Today, we will be indulging in an essential part of French culture, and that, my dear readers, is cheese! Yes, you heard it right! We are diving headfirst into the world of Camembert, Roquefort, and Brie to unravel the mysteries of French cheese etiquette.
To many Americans, cheese is simply a tasty accompaniment to crackers or an essential ingredient in the beloved mac ‘n’ cheese. But in France, cheese is far more than just a food item—it’s an art form, a tradition, and, dare I say, a way of life. It’s enjoyed with a sense of respect and ceremony steeped in history and full of complex nuances.
Thankfully, understanding French cheese etiquette isn’t as daunting as it may sound. It’s a path to new flavors, delightful textures, and a wonderful way to elevate any dining experience.
As a part-time French resident, I’ll guide you through the ins and outs of cheese etiquette, ensuring that the next time you find yourself at a French dinner party or want to host a classy wine and cheese night, you’ll navigate that cheese board like a true connoisseur.
We’ll delve into when and how to serve cheese, the correct way to cut different varieties, and the art of pairing cheese with just the right wines. Let’s get started, mes amies, and prepare for a delightful, cheesy adventure!
When enjoying cheese, particularly in a formal or communal setting, there are certain rules of etiquette that you might find helpful:
The way you cut cheese depends on its shape. The general rule is to maintain the existing shape of the cheese so that the last person to get cheese gets a fair share.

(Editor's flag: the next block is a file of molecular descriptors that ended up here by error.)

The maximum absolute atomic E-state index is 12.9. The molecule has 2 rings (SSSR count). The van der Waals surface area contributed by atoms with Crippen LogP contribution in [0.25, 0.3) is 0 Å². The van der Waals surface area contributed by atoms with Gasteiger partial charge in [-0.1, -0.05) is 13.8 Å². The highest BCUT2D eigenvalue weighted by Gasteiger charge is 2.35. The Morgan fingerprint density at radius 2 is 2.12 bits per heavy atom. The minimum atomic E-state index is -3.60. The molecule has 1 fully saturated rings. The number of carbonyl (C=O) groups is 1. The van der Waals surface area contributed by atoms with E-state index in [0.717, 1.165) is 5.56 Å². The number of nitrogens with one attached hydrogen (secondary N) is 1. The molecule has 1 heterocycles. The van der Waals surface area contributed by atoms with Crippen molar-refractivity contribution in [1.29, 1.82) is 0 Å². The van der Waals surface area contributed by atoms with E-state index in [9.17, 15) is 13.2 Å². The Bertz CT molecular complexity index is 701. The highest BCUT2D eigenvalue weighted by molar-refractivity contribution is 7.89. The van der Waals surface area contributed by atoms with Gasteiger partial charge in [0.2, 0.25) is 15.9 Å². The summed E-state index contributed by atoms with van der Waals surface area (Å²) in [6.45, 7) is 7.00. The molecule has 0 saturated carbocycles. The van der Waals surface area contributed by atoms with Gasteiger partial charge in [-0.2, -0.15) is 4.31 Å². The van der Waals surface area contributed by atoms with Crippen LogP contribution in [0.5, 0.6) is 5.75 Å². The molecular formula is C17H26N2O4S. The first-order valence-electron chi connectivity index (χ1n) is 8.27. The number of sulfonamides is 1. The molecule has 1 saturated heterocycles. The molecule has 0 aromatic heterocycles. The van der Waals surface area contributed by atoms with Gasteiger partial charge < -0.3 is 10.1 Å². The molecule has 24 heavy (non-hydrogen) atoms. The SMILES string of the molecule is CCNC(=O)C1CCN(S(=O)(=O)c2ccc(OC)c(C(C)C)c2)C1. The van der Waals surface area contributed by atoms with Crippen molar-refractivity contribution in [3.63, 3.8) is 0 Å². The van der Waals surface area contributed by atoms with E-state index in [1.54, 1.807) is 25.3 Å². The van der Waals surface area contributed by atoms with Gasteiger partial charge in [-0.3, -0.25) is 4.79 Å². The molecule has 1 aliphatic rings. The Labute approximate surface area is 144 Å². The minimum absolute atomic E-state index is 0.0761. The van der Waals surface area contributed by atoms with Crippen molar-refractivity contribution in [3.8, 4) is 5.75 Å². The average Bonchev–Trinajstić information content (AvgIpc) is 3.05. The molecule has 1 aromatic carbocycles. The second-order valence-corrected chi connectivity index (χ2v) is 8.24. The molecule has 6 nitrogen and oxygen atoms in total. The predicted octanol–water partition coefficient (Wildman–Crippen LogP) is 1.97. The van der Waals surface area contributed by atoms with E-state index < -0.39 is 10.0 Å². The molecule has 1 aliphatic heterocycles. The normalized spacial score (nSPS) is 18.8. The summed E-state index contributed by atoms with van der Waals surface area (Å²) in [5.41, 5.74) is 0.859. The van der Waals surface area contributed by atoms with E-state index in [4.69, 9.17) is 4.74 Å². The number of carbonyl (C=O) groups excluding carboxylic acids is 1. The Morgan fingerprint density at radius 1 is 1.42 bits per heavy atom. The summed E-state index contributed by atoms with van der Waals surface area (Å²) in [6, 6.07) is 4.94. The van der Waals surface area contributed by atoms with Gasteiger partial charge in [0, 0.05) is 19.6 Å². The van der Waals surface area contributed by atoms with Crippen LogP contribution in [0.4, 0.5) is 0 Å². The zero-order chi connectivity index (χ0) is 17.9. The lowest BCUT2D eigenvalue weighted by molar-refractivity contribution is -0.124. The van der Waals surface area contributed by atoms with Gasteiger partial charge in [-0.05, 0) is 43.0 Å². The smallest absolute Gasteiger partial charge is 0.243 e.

For example, if it’s a wheel, you cut a wedge, and if it’s already a wedge, you slice along the edge to maintain the wedge shape. For cylindrical cheeses, you cut a cross-section to keep the circle shape.
Always serve cheese with the right tools! Use cheese knives or cheese planes for hard cheeses, and for soft cheeses, you might provide a small spreader.
Cheese Eating Order
Respect the correct cheese-eating order, guys. When presented with a cheese board, there’s typically an order to follow – start with the milder cheeses and work your way up to the strongest, such as blues.
How to Handle Cheese
Handle the cheese with care! Avoid touching the cheese with your hands. Use a cheese knife or cheese fork to pick up the cheese.
Little cheese, big cheese. When partaking of a cheese platter, take a reasonable amount of cheese during your turn. It’s better to take a small amount and come back for seconds if desired, rather than taking too much at once.
Keep calm. Cheese is best served at room temperature to allow the flavors to fully develop. Cheese should be removed from the refrigerator at least an hour before serving.
When paired with wine or other accompaniments, try each cheese on its own before trying it with its pairing to appreciate the cheese’s unique flavor.
One Cheese at a Time
Don’t mix business with pleasure – or cheeses. Once you’ve cut a slice of cheese for yourself, it’s generally considered best not to mix flavors on your plate. For example, if there’s a cheese with a particularly strong flavor, like blue cheese, try to keep it separate so the flavor doesn’t contaminate the others.
Remember, the primary goal is to enjoy the cheese and the company! The etiquette is there to make the experience more enjoyable for everyone, but the rules are not hard and fast.